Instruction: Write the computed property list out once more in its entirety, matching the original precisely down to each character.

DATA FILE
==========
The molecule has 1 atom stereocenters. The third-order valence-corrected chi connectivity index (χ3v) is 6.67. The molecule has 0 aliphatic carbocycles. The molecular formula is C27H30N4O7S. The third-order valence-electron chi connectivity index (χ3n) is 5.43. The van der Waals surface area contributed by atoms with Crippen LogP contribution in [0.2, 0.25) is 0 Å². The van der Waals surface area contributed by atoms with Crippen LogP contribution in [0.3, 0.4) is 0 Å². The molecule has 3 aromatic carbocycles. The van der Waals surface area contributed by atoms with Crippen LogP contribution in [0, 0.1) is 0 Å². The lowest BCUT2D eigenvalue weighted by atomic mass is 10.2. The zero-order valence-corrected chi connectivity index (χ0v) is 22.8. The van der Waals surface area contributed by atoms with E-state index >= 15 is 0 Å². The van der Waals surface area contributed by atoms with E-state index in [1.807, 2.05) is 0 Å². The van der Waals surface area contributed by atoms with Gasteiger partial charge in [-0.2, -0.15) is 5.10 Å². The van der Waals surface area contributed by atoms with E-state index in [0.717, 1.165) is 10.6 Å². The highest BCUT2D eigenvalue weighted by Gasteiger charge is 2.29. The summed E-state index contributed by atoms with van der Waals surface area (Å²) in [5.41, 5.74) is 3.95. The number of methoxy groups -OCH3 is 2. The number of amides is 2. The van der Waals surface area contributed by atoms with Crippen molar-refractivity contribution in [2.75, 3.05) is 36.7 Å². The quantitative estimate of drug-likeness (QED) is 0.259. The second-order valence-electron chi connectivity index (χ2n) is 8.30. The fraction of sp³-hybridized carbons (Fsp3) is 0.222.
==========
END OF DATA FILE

The molecule has 1 atom stereocenters. The third-order valence-corrected chi connectivity index (χ3v) is 6.67. The molecule has 0 aliphatic carbocycles. The molecular formula is C27H30N4O7S. The third-order valence-electron chi connectivity index (χ3n) is 5.43. The van der Waals surface area contributed by atoms with Crippen LogP contribution in [0.2, 0.25) is 0 Å². The van der Waals surface area contributed by atoms with Crippen LogP contribution in [0.3, 0.4) is 0 Å². The molecule has 3 aromatic carbocycles. The van der Waals surface area contributed by atoms with Crippen LogP contribution in [0, 0.1) is 0 Å². The lowest BCUT2D eigenvalue weighted by atomic mass is 10.2. The zero-order valence-corrected chi connectivity index (χ0v) is 22.8. The van der Waals surface area contributed by atoms with E-state index >= 15 is 0 Å². The van der Waals surface area contributed by atoms with E-state index in [1.807, 2.05) is 0 Å². The van der Waals surface area contributed by atoms with Gasteiger partial charge in [-0.2, -0.15) is 5.10 Å². The van der Waals surface area contributed by atoms with E-state index in [0.717, 1.165) is 10.6 Å². The highest BCUT2D eigenvalue weighted by Gasteiger charge is 2.29. The summed E-state index contributed by atoms with van der Waals surface area (Å²) in [5.41, 5.74) is 3.95. The number of methoxy groups -OCH3 is 2. The number of amides is 2. The van der Waals surface area contributed by atoms with Crippen molar-refractivity contribution in [2.75, 3.05) is 36.7 Å². The quantitative estimate of drug-likeness (QED) is 0.259. The second-order valence-electron chi connectivity index (χ2n) is 8.30. The fraction of sp³-hybridized carbons (Fsp3) is 0.222.